Christmas Bear

It’s a pre-Christmas miracle: the fourth tranche of tariffs on Chinese goods has been split, with toys off the table until at least Dec. 15.

The Office of the United States Trade Representative (USTR) issued a revised plan for tariffs, splitting the previously-announced list in two — 4A (Sept. 1) and 4B (Dec. 15). Items subject to the new tariffs will be taxed at the 10% rate revealed by President Trump via twitter on Aug. 1. Overall, 4A and 4B comprise more than $300 billion in goods produced in China and imported into the U.S. Earlier this month, widespread concern swept across the toy industry with fears that toys could see increased costs that would be passed onto consumers just as we enter the all-important holiday shopping season. The full list of categories including toys can be seen at the USTR website.

While the current reprieve is appreciated, numerous products are already impacted by the previously-enacted 25% tax on certain raw materials that are used to create finished goods here in the U.S. In addition to tariffs pushed into December, the USTR says that certain products are being removed from the tariff list based on “health, safety, national security, and other factors and will not face additional tariffs of 10%.”

The additional time should allow certain companies to continue making plans for mitigation, possibly by moving production elsewhere.

“A delay in tariffs to Dec. 15 has saved the holiday season for many in the U.S. toy and play community,” says Steve Pasierb, president and CEO of The Toy Association. “We appreciate leaders in the administration listening and we hope through the tariff exclusion process the administration will provide further relief to the toy industry by eliminating all toys and toy-related components from these latest tariff lists. While we continue to support the goal of restructuring the U.S.-China trade relationship, tariffs are the wrong approach.”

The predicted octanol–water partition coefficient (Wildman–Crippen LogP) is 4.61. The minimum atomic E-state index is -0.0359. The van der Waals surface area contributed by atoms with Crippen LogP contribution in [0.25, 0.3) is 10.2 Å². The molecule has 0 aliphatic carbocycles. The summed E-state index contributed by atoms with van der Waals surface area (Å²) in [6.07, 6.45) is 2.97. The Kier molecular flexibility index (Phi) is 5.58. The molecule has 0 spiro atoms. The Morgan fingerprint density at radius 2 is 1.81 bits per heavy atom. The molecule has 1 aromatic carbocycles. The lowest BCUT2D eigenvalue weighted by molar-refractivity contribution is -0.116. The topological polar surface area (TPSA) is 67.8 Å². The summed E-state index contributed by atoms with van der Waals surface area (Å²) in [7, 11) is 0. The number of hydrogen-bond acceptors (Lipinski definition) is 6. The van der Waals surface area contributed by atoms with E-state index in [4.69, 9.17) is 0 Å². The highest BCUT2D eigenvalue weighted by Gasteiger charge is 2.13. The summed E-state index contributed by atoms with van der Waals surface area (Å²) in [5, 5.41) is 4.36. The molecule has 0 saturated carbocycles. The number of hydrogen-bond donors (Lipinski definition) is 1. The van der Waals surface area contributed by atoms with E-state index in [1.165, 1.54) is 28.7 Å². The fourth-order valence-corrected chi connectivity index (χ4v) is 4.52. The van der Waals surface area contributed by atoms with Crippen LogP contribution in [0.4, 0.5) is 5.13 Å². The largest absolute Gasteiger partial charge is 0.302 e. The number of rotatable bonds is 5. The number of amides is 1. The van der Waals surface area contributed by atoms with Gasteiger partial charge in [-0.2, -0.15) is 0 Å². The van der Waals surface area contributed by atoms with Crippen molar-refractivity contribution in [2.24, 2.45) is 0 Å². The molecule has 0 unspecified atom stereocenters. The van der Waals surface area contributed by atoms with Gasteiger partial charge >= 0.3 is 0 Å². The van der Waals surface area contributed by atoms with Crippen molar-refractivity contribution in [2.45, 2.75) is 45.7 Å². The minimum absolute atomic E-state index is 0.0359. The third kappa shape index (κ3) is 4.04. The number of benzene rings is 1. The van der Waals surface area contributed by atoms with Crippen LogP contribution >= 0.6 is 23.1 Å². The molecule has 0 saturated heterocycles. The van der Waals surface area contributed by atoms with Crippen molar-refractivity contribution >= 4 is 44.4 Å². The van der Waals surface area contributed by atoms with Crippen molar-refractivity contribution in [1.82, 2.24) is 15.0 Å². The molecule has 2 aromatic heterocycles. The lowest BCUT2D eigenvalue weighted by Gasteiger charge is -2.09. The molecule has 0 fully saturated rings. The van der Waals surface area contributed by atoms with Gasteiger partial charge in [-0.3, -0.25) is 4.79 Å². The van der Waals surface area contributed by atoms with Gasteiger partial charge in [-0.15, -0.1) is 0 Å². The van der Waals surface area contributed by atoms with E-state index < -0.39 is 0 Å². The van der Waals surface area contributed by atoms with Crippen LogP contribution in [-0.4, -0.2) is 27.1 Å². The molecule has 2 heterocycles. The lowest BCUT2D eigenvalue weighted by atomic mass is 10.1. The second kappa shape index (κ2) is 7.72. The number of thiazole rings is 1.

In June, Adventure Media and Events LLC — parent company of the Toy Book — joined The Toy Association, along with toy industry colleagues, including Aeromax Industries, Bachmann Trains, Basic Fun!, Beverly Hills Teddy Bear Co.,  Hape International, Imperial Toy, Learning Resources, Loog Guitars, Odyssey Toys, PlayMonster, Rubie’s Costume Co., Thames & Kosmos, The Learning Journey, TOMY International, Trek Bicycle Corp, VTech Toys, and Wicked Cool Toys, alongside retailers, such as Five Below, Go! Retail Group, JCPenney, JOANN Stores, Macy’s, Target, and Walmart, as part of a larger group of more than 600 companies and trade associations that delivered a letter to the White House with a message: tariffs hurt the heartland.

As always, information regarding tariffs on toys and games is very fluid, and the Toy Book will continue to monitor new developments with updates published here. Additional resources can be found at and

About the author

James Zahn

James Zahn

James Zahn, AKA The Rock Father, is Editor-in-Chief of The Toy Book, a Senior Editor at The Toy Insider and The Pop Insider, and Editor of The Toy Report, The Toy Book‘s weekly industry newsletter. As a pop culture and toy industry expert, Zahn has appeared as a panelist and guest at events including Comic-Con International: San Diego (SDCC) Wizard World Chicago, and the ASTRA Marketplace & Academy. Zahn has more than 30 years of experience in the entertainment, retail, and publishing industries, and is frequently called upon to offer expert commentary for publications such as Forbes, Marketwatch, the Wall Street Journal, the New York Times, USA Today, Reuters, the Washington Post, and more. James has appeared on History Channel’s Modern Marvels, was interviewed by Larry King and Anderson Cooper, and has been seen on Yahoo! Finance, CNN, CNBC, FOX Business, NBC, ABC, CBS, WGN, The CW, and more. Zahn joined the Adventure Media & Events family in 2016, initially serving as a member of the Parent Advisory Board after penning articles for the Netflix Stream Team, Fandango Family, PBS KIDS, Sprout Parents (now Universal Kids), PopSugar, and Chicago Parent. He eventually joined the company full time as a Senior Editor and moved up the ranks to Deputy Editor and Editor-in-Chief.